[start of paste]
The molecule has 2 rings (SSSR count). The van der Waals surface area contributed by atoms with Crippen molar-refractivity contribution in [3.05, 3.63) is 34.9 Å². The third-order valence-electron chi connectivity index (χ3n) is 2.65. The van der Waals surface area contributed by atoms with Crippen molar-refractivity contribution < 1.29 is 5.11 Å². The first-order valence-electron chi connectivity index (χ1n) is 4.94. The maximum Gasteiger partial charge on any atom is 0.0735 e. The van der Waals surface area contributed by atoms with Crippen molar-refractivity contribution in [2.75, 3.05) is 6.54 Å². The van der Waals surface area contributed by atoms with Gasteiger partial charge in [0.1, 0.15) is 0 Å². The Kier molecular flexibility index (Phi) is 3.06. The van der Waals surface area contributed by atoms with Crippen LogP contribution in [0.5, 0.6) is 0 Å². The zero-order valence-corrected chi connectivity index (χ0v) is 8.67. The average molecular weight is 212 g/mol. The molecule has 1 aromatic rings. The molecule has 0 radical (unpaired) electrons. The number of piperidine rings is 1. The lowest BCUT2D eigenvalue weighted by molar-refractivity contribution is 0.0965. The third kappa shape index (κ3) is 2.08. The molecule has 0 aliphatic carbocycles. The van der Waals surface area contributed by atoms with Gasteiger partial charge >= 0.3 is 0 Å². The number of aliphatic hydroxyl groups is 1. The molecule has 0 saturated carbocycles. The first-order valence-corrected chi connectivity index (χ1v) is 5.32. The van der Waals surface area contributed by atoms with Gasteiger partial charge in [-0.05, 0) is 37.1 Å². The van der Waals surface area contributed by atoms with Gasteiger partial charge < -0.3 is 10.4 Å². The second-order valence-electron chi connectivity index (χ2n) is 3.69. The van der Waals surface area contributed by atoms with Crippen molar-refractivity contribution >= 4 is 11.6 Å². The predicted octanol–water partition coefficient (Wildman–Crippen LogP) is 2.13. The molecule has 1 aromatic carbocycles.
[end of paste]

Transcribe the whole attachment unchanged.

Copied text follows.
The molecule has 2 rings (SSSR count). The van der Waals surface area contributed by atoms with Crippen molar-refractivity contribution in [3.05, 3.63) is 34.9 Å². The third-order valence-electron chi connectivity index (χ3n) is 2.65. The van der Waals surface area contributed by atoms with Crippen molar-refractivity contribution < 1.29 is 5.11 Å². The first-order valence-electron chi connectivity index (χ1n) is 4.94. The maximum Gasteiger partial charge on any atom is 0.0735 e. The van der Waals surface area contributed by atoms with Crippen molar-refractivity contribution in [2.75, 3.05) is 6.54 Å². The van der Waals surface area contributed by atoms with Gasteiger partial charge in [0.1, 0.15) is 0 Å². The Kier molecular flexibility index (Phi) is 3.06. The van der Waals surface area contributed by atoms with Crippen LogP contribution in [0.5, 0.6) is 0 Å². The zero-order valence-corrected chi connectivity index (χ0v) is 8.67. The average molecular weight is 212 g/mol. The molecule has 1 aromatic rings. The molecule has 0 radical (unpaired) electrons. The number of piperidine rings is 1. The lowest BCUT2D eigenvalue weighted by molar-refractivity contribution is 0.0965. The third kappa shape index (κ3) is 2.08. The molecule has 0 aliphatic carbocycles. The van der Waals surface area contributed by atoms with Gasteiger partial charge >= 0.3 is 0 Å². The number of aliphatic hydroxyl groups is 1. The molecule has 0 saturated carbocycles. The first-order valence-corrected chi connectivity index (χ1v) is 5.32. The van der Waals surface area contributed by atoms with Gasteiger partial charge in [-0.05, 0) is 37.1 Å². The van der Waals surface area contributed by atoms with Gasteiger partial charge < -0.3 is 10.4 Å². The second-order valence-electron chi connectivity index (χ2n) is 3.69. The van der Waals surface area contributed by atoms with Crippen molar-refractivity contribution >= 4 is 11.6 Å². The predicted octanol–water partition coefficient (Wildman–Crippen LogP) is 2.13. The molecule has 1 aromatic carbocycles.